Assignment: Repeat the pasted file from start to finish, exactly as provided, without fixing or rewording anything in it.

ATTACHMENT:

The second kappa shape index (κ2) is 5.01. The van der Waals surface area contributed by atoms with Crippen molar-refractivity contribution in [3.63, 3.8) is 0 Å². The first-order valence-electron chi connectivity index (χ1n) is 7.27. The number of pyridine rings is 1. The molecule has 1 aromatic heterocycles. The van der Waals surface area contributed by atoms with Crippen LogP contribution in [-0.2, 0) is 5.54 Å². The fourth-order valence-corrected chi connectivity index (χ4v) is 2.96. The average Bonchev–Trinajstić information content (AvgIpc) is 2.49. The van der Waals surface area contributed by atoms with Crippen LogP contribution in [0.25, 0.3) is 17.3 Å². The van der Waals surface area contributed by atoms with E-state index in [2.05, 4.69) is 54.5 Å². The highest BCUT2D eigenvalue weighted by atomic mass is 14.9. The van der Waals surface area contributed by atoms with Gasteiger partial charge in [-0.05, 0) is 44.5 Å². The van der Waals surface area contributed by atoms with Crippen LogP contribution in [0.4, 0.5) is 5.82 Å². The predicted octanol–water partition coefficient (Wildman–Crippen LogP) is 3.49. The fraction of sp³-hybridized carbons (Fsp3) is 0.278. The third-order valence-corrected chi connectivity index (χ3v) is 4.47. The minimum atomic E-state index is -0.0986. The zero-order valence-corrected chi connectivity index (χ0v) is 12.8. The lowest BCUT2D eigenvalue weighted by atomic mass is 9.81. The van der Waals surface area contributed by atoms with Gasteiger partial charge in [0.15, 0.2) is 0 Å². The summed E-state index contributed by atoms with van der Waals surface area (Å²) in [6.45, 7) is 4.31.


The second kappa shape index (κ2) is 5.01. The van der Waals surface area contributed by atoms with Crippen molar-refractivity contribution in [3.63, 3.8) is 0 Å². The first-order valence-electron chi connectivity index (χ1n) is 7.27. The number of pyridine rings is 1. The molecule has 1 aromatic heterocycles. The van der Waals surface area contributed by atoms with Crippen LogP contribution in [-0.2, 0) is 5.54 Å². The fourth-order valence-corrected chi connectivity index (χ4v) is 2.96. The average Bonchev–Trinajstić information content (AvgIpc) is 2.49. The van der Waals surface area contributed by atoms with Crippen LogP contribution in [0.25, 0.3) is 17.3 Å². The van der Waals surface area contributed by atoms with E-state index in [2.05, 4.69) is 54.5 Å². The highest BCUT2D eigenvalue weighted by atomic mass is 14.9. The van der Waals surface area contributed by atoms with Gasteiger partial charge in [-0.05, 0) is 44.5 Å². The van der Waals surface area contributed by atoms with Crippen LogP contribution in [0.4, 0.5) is 5.82 Å². The predicted octanol–water partition coefficient (Wildman–Crippen LogP) is 3.49. The fraction of sp³-hybridized carbons (Fsp3) is 0.278. The third-order valence-corrected chi connectivity index (χ3v) is 4.47. The minimum atomic E-state index is -0.0986. The zero-order valence-corrected chi connectivity index (χ0v) is 12.8. The lowest BCUT2D eigenvalue weighted by atomic mass is 9.81. The van der Waals surface area contributed by atoms with Gasteiger partial charge in [0.15, 0.2) is 0 Å². The summed E-state index contributed by atoms with van der Waals surface area (Å²) in [6.45, 7) is 4.31.